The first challenge to the Western hegemony that followed the collapse of communism in Europe was the emergence of the so-called Brics countries - Brazil, Russia, India, China and South Africa - in the 2000s. Rapidly growing and collectively accounting for nearly half of the world's population, the rise of the Brics seemed set to tip the balance of power away from the United States and western Europe.
Today, the Brics look like less of a geopolitical threat to the West. Russia, Brazil and South Africa are in severe economic straits, and China is wobbling. Only India maintains its lustre. And yet the West is coming under pressure again, including in its own backyard. This time, the challenge is political, not economic - the rise of politicians who relish conflict and disdain national and international law and democratic norms. I call such leaders "PEKOs", after the four most prominent examples of their kind: Russian President Vladimir Putin, Turkish President Recep Tayyep Erdogan, Polish politician Jaroslaw Kaczynski and Hungarian Prime Minister Viktor Orban.
PEKOs do not view politics as the management of collective emotions in order to achieve broad policy goals - faster economic growth, a more equitable distribution of income, or greater national security, power and prestige. Instead, they regard politics as an endless series of intrigues and purges aimed at preserving personal power and privilege.
The PEKOs share the Russian revolutionary Vladimir Lenin's belief that "politics must take precedence over economics". Indeed, they value it over every other kind of policy consideration. Politics is not a means to an end but the air they breathe, and policies are merely instruments in their endless struggle to stay alive.
It would be a mistake, however, to think of the PEKOs as today's equivalent of the "Great Dictators" of the 1930s. The PEKOs may be nationalists, but their opinions would not have been out of place in the drawing rooms of Europe before World War I (the same cannot be said of the Nazis or the Spanish Falange).
Nor is their economic approach necessarily statist. Mr Putin certainly has strong dirigiste leanings, but if Mr Orban and Mr Kaczynski are deserving of the label, then so was French president Charles de Gaulle. And Mr Erdogan has actually dismantled Kemalist statism in Turkey and introduced free-market policies.
The biggest difference between the dictators and the PEKOs is that the latter regularly have to face their electorates. Indeed, their confrontational politics is the central element of their survival strategy. Each one of them has gained (or maintained) power by polarising their societies and mobilising their electoral base.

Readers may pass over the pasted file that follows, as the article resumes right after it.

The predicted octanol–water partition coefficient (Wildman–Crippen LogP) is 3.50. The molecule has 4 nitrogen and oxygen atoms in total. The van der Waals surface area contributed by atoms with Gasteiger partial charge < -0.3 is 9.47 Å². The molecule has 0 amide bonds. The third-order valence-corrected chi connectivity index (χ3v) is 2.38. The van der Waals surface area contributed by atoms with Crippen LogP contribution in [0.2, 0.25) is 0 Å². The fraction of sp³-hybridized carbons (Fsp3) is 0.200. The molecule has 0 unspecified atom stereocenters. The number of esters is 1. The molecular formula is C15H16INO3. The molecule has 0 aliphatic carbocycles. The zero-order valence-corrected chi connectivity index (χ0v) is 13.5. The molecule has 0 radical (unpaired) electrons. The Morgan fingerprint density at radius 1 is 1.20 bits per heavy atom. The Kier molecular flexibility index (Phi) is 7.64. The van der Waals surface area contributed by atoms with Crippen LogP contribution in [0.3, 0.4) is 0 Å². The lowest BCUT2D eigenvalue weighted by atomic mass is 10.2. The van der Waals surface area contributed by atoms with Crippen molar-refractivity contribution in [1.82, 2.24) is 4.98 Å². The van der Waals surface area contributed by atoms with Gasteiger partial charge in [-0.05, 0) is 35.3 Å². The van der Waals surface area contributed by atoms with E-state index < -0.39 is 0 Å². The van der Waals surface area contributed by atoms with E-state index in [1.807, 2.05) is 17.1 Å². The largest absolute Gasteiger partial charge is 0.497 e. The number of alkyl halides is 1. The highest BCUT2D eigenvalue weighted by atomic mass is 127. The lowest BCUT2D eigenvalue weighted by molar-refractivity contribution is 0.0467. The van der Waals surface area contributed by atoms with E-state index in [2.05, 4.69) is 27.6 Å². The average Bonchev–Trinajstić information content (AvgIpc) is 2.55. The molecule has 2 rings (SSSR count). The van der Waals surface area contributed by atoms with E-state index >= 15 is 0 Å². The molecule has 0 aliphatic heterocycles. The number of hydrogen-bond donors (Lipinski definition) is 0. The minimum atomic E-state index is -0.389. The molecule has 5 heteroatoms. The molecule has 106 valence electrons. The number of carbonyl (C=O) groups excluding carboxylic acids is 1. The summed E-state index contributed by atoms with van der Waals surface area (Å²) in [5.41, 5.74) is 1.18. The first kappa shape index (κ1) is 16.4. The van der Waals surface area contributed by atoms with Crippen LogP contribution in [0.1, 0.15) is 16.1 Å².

The PEKOs' political style has been enabled by modern news media, which, scrambling for audience share, simplify and sensationalise issues. Starkly antagonistic statements and positions tend to gain the most exposure. This gives confrontational politicians a powerful advantage, and produces the electoral polarisation on which the PEKOs have fed.
This political strategy is undoubtedly effective. In Russia, for example, real wages fell by more than 9 per cent last year, and the share of Russian families that cannot afford adequate food or clothing has increased from 22 per cent to 39 per cent. Yet Mr Putin's approval rating is 80 per cent.
Unlike the emergence of the Brics, which ultimately was a boon to the world economy, the rise of the PEKOs poses a real threat - especially as they begin to apply their confrontational approach to global economic governance and foreign affairs. International firms should be particularly concerned. Having spread their operations across the world during the quarter-century since the fall of communism, they have become dependent on rules-based stability and economic integration. Their fortunes will increasingly depend on developing strategies to avoid (or at least hedge) the new risks posed by PEKOs.
To make matters worse, the PEKO phenomenon seems to be capable of spreading even to the heart of the West. Examples include Scottish and Catalan nationalists and British politicians campaigning to pull the United Kingdom out of the European Union. Those who champion these causes have been shockingly dismissive of the massive economic damage their proposals would likely cause their own societies.
Similarly, in at least two major Western democracies, serious candidates for the highest office are acting like PEKOs: US presidential candidate Donald Trump and France's National Front leader Marine Le Pen, who will seek her country's presidency next year. If their bids for power succeed, the dangers posed to global stability will rise by an order of magnitude.
• The writer was minister of finance and deputy prime minister of Poland from 2007 to 2013.
A version of this article appeared in the print edition of The Straits Times on February 12, 2016, with the headline 'New threat to the West: The politics of confrontation'. Print Edition | Subscribe
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